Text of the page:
Conversing with the invisible


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I feel that photographs that show toxicity are powerful and impactful to convince me and many such audiences to acknowledge the same.

On the other hand, toxicity need not be visible to be understood but is necessary to create an immediate impact.For example, the image that I have clicked of a glass of clean water might look clean but it might not be potable. It may contain toxins that are invisible. How will I ever know whetherthe water that I drink from my tap every day is polluted or not if the pollution is not visible? I might act over it after a few days or a month once I realise that something is affecting my body, that too, from consuming that clean-looking water. Won’t it be too late for me to act? Or, how late is too late?

If toxicity is not visible, how can someone know that it is toxic? One has to go forensic for it. When something is invisible, what is lost is time. Time to act, hoping that it’s not too late to act. For example, the tap water being polluted invisibly gets much scarier. If I publish this photograph, I will have to write an informative article creating awareness along with scientific data that proves that the water is indeed toxic. It gets much scarier as people will then realise that toxicity is not always possibly visible.

I feel that there cannot be a set rule regarding the ethics around visibility in photographs. It also revolves around the photographers’ intention to inform and the audiences’ interpretation of the same. The invisibility of toxins in my photographs might call for further study and research around the topic while the visibility of the same will have a call to action on an immediate basis.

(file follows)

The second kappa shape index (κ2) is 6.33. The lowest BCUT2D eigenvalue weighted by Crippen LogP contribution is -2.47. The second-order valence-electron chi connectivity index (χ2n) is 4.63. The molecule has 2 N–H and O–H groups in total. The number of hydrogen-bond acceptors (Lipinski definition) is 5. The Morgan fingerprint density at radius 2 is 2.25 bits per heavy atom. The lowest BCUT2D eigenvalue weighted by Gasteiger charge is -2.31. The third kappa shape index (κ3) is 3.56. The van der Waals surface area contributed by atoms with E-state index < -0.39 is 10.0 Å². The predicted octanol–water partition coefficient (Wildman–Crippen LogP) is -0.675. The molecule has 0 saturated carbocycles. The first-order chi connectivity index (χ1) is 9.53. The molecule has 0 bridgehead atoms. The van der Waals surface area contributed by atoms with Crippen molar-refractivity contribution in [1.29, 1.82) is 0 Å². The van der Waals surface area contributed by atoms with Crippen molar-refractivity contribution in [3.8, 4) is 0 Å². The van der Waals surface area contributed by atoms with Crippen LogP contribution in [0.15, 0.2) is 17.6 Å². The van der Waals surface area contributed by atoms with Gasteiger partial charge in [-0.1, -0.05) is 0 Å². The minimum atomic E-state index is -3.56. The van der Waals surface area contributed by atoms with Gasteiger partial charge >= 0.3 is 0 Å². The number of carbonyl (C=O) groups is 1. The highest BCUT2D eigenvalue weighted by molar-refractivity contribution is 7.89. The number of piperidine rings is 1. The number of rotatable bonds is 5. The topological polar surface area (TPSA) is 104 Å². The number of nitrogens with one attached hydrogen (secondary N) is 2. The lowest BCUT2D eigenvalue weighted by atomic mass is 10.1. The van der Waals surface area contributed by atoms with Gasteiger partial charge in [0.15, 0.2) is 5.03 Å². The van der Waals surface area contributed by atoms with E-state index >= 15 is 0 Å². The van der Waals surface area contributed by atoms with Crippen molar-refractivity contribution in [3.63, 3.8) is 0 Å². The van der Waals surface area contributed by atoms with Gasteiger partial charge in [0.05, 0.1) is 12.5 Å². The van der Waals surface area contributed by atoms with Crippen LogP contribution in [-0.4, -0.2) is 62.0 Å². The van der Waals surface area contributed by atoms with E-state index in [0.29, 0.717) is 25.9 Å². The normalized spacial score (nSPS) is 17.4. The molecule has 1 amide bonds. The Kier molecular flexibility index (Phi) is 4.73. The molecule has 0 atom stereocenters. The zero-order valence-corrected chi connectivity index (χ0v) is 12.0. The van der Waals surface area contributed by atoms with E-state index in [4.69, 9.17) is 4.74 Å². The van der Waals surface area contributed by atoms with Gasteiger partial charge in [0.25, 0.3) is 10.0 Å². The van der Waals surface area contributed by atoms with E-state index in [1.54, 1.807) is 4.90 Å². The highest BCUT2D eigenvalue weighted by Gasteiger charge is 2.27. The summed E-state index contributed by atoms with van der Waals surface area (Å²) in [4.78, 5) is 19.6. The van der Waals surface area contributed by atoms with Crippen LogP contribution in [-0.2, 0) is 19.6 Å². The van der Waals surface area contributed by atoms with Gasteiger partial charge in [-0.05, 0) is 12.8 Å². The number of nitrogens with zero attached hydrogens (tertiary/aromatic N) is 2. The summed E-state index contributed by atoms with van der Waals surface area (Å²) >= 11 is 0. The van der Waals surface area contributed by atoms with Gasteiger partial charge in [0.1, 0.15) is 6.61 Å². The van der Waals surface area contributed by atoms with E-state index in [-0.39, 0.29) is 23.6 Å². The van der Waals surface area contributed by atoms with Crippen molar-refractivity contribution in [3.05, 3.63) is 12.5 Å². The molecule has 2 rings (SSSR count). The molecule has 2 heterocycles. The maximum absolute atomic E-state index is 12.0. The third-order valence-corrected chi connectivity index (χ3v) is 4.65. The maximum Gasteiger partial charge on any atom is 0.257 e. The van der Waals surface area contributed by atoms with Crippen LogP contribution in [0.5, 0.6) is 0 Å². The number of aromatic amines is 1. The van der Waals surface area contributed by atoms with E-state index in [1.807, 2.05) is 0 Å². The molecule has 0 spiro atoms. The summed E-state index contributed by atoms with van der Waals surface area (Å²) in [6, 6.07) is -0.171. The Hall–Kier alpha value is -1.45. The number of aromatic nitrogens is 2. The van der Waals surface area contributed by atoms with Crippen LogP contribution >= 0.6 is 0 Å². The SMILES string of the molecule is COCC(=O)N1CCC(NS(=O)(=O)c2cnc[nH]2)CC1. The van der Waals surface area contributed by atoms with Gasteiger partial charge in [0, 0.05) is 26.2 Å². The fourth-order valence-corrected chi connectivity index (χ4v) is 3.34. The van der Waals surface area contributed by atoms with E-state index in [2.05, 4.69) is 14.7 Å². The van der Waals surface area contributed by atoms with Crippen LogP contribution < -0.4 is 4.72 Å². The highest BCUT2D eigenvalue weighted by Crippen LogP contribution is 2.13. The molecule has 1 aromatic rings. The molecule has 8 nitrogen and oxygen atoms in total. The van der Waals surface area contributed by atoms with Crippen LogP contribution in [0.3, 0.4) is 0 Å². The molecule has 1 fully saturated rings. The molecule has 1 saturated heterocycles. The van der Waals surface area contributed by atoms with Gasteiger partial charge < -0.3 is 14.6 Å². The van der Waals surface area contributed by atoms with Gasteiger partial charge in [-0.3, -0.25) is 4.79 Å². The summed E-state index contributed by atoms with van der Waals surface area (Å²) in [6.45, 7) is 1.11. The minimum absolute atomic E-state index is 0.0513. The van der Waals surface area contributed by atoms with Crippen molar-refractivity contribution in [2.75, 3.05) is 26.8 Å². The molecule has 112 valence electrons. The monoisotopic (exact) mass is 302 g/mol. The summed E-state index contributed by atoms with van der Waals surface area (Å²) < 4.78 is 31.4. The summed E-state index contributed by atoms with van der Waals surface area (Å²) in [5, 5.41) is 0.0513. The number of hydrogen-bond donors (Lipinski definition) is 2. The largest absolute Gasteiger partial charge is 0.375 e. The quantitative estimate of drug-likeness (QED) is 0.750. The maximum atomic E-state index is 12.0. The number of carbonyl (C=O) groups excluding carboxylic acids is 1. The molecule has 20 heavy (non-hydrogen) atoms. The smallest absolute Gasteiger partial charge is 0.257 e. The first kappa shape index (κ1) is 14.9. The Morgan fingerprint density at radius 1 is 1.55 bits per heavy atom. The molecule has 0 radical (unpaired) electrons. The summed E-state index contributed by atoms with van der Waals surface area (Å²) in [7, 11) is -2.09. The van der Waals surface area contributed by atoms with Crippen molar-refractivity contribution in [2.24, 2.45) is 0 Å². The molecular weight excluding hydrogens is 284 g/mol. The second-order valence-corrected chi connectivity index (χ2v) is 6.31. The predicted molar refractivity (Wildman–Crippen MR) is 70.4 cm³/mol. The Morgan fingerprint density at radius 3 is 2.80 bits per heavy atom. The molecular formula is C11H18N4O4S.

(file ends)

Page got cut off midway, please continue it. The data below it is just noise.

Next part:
With the rise of news media and social media, especially in India, audiences demand content that is more graphical rather than a research-based study. An example of this topic could be the recently released film, “Don’t look up”, where we see people today immune and chilled out even to an imminent threat that might destroy the only planet we ever know where human life can sustain. Recently I also read a tweet where someone mentioned how this generation has witnessed a global pandemic and also a recent threat of an ongoing war that might lead to a world war, and that this entire time was passed through memes on social media, where the reality rarely seems to affect us.

People in Delhi, India have lived in a smoggy polluted city for almost their entire life. I was born and brought up in Mumbai, where I have witnessed an extremely polluted beach since my childhood. All these visuals were changed when human activities receded during the Covid pandemic. And humans could witness the visible change of cleaner air and a cleaner ocean than ever before. This made them think about how human activities impact the environment.  I think toxicity in Photography is important to be visible because if not, the general mass population would never understand how the ecology is affected by their actions. I also have a moral dilemma regarding the same, where even after witnessing such a drastic shift, will humans now, after the end of the pandemic, reduce their human activities that affect the environment? I think not.

Thinking about the ethics surrounding the visibility of these toxins, will it be ethical for me to show a cut open body of a bird that died by consuming plastic, such as the photograph of the albatross bird clicked by photographer Chris Jordan?

Imaging toxicity is not that simple as many of these pollutants are invisible and also the sites of contamination are either concealed, especially for those privileged.

I cannot talk about if the stories can be framed in any way besides being a narrative of the victim or the aggressor if the toxins are invisible. It will always depend on the intention of the photographer, as photographing toxicity that is invisible will also call for critical analysis by examining the same.

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